During peak periods second home visitors to the primary and secondary market areas adds as many as 15,428 persons or 55% to the resident population. Within the fringe market they represent another 31,213 people, for an 86% gain. Overall, the average population of the local markets is increased by an estimated 28%. This is very significant because second home visitors by definition tend to eat out more, spend more on recreational activities and generally exhibit a greater propensity to spend because they are on vacation when visiting their second home.
Households within second home market areas generally have more than twice as much value represented in their primary home as local market households. This means not only that local housing is a bargain for them but also that they use the equity in their first home to finance the second and, over the long term, to sell the first and covert the second home to a permanent residence. This, again, has both a positive and negative side. It exacerbates the gentrification problem and takes more of the local area’s younger households out of the housing market. It also raises the prospect of large tax increases for school support as conversions take place. Monroe and Pike County are facing this problem now. Nonetheless, it also supports strong real estate and construction industries with associated opportunities for local residents, merchants and service providers. This is evidenced by the wide differences in the rates of new housing construction locally (66.6% of units under 10 years old) as compared to generally mature metropolitan markets (9-12%).
Detailed spending data on the local and second home markets is quite revealing as to future opportunities for Downtown Honesdale businesses. The Marketview Comparison Reports provide information indicating by index number the degree to which spending in given categories fall below or exceed national averages. An index of 100 means the market matches the national average. An index of 85 indicates 85% of the national average and so on. The numbers indicate that second market households spend much more heavily in every category other than nonprescription drugs. The greatest differences are in the categories of food and beverages away from home, personal care services, men’s and women’s apparel and floor coverings.
Interestingly, there are also significant variations within the market area in some categories even though per capita incomes are little different. Generally, expenditures increase as one moves away from town into areas with higher numbers of second homes and new households. The greatest deviations take place in the same categories as noted above and this is probably explained by the large numbers of new households in the mix within these areas who are accustomed to eating out more and spending more on these goods and services. Their incomes may not be much higher because they have taken local jobs but they bring with them greater wealth (see Table 2.2.1) and have stuck with certain aspects of their somewhat higher standard of living.
This suggests there are opportunities for more upscale (but not too upscale) eating and drinking establishments and, perhaps, personal care services, but in other categories there is substantial competition from major low price competitors and, therefore, the possibilities are somewhat circumscribed. Opportunities in men’s apparel, for example, would generally be at the high end of the scale and, even here, there is already at least one existing such business serving Downtown Honesdale.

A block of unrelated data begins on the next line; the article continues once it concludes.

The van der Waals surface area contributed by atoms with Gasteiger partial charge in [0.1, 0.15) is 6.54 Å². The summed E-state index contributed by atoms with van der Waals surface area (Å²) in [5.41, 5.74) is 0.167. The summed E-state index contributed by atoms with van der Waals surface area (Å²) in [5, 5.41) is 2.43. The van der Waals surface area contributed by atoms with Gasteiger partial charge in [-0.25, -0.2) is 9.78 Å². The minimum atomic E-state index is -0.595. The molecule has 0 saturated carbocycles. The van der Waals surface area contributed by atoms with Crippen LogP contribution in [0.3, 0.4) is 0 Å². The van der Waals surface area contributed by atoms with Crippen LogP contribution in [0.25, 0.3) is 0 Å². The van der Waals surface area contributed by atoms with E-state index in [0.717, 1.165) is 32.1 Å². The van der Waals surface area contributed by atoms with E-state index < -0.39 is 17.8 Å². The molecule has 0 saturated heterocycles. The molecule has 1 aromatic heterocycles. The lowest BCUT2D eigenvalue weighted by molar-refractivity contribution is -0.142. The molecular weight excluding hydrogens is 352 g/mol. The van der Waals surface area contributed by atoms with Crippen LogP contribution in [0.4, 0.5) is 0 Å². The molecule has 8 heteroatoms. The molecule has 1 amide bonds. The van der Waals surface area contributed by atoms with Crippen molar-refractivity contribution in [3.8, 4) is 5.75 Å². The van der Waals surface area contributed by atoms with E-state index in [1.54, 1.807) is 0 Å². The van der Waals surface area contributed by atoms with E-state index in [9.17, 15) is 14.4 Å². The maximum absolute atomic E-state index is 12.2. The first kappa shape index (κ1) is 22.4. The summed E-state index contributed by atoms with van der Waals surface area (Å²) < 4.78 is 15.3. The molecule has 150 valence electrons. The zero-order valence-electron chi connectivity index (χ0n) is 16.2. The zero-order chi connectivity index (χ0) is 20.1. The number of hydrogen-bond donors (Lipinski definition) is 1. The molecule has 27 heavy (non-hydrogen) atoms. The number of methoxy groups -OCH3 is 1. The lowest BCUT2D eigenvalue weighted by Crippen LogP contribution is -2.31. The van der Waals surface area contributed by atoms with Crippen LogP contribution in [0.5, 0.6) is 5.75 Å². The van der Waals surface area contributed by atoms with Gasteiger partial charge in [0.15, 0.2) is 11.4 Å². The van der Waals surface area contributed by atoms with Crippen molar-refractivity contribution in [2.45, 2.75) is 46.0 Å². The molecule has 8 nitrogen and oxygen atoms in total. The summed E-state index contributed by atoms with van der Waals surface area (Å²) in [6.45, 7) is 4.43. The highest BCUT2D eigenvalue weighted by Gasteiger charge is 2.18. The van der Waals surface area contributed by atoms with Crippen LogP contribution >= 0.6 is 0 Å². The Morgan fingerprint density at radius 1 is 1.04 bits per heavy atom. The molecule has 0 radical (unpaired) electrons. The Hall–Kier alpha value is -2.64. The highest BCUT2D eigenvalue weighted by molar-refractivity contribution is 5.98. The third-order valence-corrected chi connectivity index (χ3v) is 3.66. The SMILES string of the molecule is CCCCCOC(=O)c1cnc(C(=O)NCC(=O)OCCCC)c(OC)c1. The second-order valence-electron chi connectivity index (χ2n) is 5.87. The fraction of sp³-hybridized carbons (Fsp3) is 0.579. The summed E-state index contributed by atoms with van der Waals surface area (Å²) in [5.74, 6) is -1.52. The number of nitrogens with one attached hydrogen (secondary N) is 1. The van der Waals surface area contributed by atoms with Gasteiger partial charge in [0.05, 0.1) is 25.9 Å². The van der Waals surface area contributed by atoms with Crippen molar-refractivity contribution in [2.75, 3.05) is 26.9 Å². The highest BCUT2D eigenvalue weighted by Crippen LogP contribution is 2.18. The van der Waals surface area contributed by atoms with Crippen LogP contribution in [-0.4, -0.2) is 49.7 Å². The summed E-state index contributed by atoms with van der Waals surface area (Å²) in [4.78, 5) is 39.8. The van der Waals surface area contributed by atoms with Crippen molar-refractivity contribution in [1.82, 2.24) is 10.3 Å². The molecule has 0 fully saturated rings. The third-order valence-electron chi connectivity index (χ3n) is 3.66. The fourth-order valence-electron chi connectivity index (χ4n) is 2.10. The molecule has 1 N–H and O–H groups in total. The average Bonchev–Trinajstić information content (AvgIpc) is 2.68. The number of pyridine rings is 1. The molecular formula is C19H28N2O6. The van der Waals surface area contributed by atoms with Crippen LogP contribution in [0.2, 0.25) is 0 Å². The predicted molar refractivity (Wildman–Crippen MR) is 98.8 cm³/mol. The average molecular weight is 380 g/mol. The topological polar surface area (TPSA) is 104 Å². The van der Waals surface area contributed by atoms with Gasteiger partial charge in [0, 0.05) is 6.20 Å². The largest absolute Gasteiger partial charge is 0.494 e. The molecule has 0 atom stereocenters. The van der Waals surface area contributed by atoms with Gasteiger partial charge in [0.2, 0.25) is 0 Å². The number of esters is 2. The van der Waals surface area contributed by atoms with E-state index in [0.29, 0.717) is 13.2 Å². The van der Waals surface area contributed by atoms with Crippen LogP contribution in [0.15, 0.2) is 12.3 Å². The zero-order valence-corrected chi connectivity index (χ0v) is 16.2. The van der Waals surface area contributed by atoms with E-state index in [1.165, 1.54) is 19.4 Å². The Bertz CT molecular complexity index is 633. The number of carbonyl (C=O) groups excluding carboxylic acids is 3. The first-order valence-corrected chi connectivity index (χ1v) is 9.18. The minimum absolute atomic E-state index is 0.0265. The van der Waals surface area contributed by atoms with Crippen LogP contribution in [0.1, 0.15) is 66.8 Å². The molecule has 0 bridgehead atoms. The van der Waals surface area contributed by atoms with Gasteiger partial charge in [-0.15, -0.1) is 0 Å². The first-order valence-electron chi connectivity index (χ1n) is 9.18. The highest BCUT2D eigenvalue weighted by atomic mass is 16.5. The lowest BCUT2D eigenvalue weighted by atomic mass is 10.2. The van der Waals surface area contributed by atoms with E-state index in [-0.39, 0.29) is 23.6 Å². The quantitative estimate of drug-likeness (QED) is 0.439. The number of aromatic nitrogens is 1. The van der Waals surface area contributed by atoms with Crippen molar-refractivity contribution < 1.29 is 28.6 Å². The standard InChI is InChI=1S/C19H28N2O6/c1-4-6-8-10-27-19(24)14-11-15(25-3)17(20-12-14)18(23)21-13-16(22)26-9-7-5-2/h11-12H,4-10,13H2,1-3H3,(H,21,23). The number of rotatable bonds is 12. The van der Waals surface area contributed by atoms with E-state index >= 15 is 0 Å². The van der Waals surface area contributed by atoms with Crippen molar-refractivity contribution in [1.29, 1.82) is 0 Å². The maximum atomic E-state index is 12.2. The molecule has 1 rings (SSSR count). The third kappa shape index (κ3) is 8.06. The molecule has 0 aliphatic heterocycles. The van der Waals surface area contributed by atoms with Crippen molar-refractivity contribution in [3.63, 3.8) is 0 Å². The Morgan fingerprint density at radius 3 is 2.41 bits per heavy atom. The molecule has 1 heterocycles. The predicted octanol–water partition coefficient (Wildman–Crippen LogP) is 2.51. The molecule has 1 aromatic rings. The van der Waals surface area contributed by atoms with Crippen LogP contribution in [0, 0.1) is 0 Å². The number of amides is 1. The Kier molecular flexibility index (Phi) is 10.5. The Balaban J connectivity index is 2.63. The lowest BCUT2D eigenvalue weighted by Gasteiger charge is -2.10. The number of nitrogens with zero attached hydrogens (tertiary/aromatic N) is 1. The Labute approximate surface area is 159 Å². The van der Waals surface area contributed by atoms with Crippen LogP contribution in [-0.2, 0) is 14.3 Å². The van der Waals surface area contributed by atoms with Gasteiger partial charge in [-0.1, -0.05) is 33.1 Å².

Those business categories with only limited competition from major discount chains or existing businesses include only food and beverages away from home and other entertainment (which includes both equipment and services). These categories were, therefore, investigated in more detail. Per capita expenditures for each are provided in Table 2.2.1. The numbers are approximately 50% higher within the second home markets as compared to Honesdale.
Overall, the local markets represent $51,625,000 of expenditures on food away from home (not including alcoholic beverages accounting for another $2,673,000 of expenditures). The average second home population, however, accounts for another $22,335,000 of sales, an increase of 43% in the size of the total market available within 15 miles to downtown businesses. It is accounted for not only by the large numbers of these visitors but also their higher rates of spending in this category (an average of $1,230 per year compared to $803/year locally.
Likewise, the total non-electronic entertainment expenditures within the primary, secondary and fringe markets accounted for $14,466,000 of local expenditures and, at average per capita expenditures of $387 versus $225 locally, the second home market contributed another $7,027,000.
The importance of these two categories of expenditures relates less to the actual expenditures than to their discretionary spending nature. Dining away from home and entertainment are items that households spend their extra money in obtaining. When times are good the expenditures in these areas tend to rise. During recessions, they fade in importance. Larger stores and chains depending on large volume low margin sales tend to avoid them for this reason, thereby limiting competition. Gross margins, therefore, are greater. They must be higher to offset the risks and volatility of these lines of business.